Two LA Culinary Giants Collaborate on Academy Museum Restaurant This Fall
More details are beginning to emerge about the dining plan at the years-in-the-making Academy Museum of Motion Pictures on Wilshire. Per the LA Times, operator Bill Chait (Tesse, Tartine, and formerly of Republique, Bestia, and beyond) and star chef Wolfgang Puck’s catering arm are collaborating on a 10,000 square foot restaurant that will span two floors and include both traditional sit-down dining spaces as well as a lounge and market. The restaurant will be named Fanny’s, a nod to old Hollywood’s Fanny Brice of Funny Girl fame.
Puck’s catering company has fed Oscars attendees for more than two decades, so it’s not surprising to see his name attached to the museum’s restaurant, which plans to open in late September. Reps say the restaurant’s formal staff announcements (like who will be doing the actual cooking) and cuisine have not yet been announced, but Fanny’s is expected to offer breakfast, lunch, and dinner menus daily. Meanwhile Puck is staying busy around town, running his longstanding restaurants while also opening a pair of new projects at the newly-opened Pendry West Hollywood hotel.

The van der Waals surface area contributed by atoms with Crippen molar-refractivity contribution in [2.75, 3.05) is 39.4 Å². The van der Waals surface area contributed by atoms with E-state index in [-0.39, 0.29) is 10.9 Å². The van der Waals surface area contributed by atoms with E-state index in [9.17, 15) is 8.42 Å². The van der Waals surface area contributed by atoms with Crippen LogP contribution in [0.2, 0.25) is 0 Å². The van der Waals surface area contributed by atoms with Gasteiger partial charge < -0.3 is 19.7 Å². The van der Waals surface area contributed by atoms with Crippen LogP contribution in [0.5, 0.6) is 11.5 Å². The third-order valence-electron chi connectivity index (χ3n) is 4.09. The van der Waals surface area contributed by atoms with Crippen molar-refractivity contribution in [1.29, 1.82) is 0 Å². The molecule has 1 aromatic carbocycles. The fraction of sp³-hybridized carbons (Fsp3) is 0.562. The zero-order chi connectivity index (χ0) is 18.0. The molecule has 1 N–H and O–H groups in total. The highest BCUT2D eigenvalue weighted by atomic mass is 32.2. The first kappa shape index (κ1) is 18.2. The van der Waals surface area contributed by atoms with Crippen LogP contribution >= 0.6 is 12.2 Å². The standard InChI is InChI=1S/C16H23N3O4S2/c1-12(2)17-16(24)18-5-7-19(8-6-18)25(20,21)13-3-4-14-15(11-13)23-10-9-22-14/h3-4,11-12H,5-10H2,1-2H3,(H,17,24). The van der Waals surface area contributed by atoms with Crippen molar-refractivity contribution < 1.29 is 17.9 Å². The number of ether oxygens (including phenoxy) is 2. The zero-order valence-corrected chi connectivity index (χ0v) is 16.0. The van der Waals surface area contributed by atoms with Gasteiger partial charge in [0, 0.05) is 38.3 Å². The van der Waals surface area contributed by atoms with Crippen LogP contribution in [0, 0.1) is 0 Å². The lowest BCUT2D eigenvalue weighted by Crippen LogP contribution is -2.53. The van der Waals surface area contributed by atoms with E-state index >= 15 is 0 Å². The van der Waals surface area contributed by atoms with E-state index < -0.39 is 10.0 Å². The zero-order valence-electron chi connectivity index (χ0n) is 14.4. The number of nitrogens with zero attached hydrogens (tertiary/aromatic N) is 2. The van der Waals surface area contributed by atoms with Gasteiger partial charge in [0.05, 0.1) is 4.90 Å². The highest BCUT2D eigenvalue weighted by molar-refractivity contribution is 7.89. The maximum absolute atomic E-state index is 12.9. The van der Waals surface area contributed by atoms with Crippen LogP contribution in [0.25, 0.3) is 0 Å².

Serve Exclusively Certified Angus Beef Brand Beef
twelve-ounce certified angus beef strip. salemville bleu cheese butter, and french fries or steamed green beans
Top Sirloin Steak
black pepper rubbed, eight-ounce certified angus beef top sirloin, served with yukon gold potatoes, asparagus, and garlic-mushroom sauce
Beef Tenderloin Filet
six-ounce certified angus beef filet served on a bed of sauteed spinach with whipped yukon gold potatoes or vegetable
served with whipped yukon gold potatoes and tomato caper white wine sauce